Greenwood didn’t want his crew out in the danger zone a second longer than they had to be so he turned his attention to finding a way to speed up the cutting process of the auger. He made another call to Jeffrey Machine and explained his concerns and asked if they could help him come up with a faster cutter. Mr. Sager recommended that Mike try a smaller diameter tooth. ‘It’s going to give you more pressure per square inch on your tooth and it’s going to cut a lot better. The downside of it is that you’ll go through a lot more teeth’, Sager explained. It made sense, but it hadn’t been done, so Jeffrey Machine provided some teeth for a trial. According to Mr. Greenwood, ‘Jeffrey got us some teeth and we put ’em on another auger on one of our trucks. We went to a spot on the project where there was rock and we drilled an 18″ hole with the normal teeth. We timed ourselves and then moved over about 3′, put these smaller teeth on there and drilled that hole. We went down in about two thirds of the time. The tooth wear was about 70% increase in tooth wear but that’s not a major cost if you can get out of this hazardous location.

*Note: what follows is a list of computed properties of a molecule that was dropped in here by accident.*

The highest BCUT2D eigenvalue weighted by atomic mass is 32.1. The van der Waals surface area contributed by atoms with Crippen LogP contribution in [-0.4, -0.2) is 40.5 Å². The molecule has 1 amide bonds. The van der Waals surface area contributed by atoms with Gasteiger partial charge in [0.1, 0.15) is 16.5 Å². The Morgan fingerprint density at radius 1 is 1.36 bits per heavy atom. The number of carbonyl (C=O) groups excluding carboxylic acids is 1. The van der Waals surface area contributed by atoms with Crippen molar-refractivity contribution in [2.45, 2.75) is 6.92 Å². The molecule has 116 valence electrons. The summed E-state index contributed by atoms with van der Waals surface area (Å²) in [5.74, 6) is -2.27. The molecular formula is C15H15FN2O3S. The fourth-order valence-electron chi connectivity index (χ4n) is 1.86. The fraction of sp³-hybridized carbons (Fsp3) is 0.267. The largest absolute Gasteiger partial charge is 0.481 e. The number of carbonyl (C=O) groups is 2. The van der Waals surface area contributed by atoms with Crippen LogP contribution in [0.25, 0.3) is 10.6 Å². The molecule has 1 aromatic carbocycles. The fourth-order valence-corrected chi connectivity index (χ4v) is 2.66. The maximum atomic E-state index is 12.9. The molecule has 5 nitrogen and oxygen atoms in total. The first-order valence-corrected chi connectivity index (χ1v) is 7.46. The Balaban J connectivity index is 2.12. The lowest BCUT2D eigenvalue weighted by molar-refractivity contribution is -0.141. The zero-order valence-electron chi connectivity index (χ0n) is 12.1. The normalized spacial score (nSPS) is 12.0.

Louana Construction fitted the track hoe with the new digger motor and a new auger Jeffrey Machine had tailored to the needs of this specific project. They started the process by taking a jackhammer and cutting out a small level notch in the bank where the drilling was to begin. To get the hole started they started in at an angle and then raised it into a straight up position to drill to the required depth. The edge of the track hoe was way too close to that stream of deadly traffic. It would be lying to say there wasn’t some serious apprehension going on with the Louana crew. What seemed like a total impossibility just a short time before turned into a successful job. By taking advantage of advances in technology and enlisting the aid of helpful and knowledgeable suppliers, the obstacle was overcome. Additionally, they were able to get it done quickly enough to avoid adding to ‘death valley’s’ statistics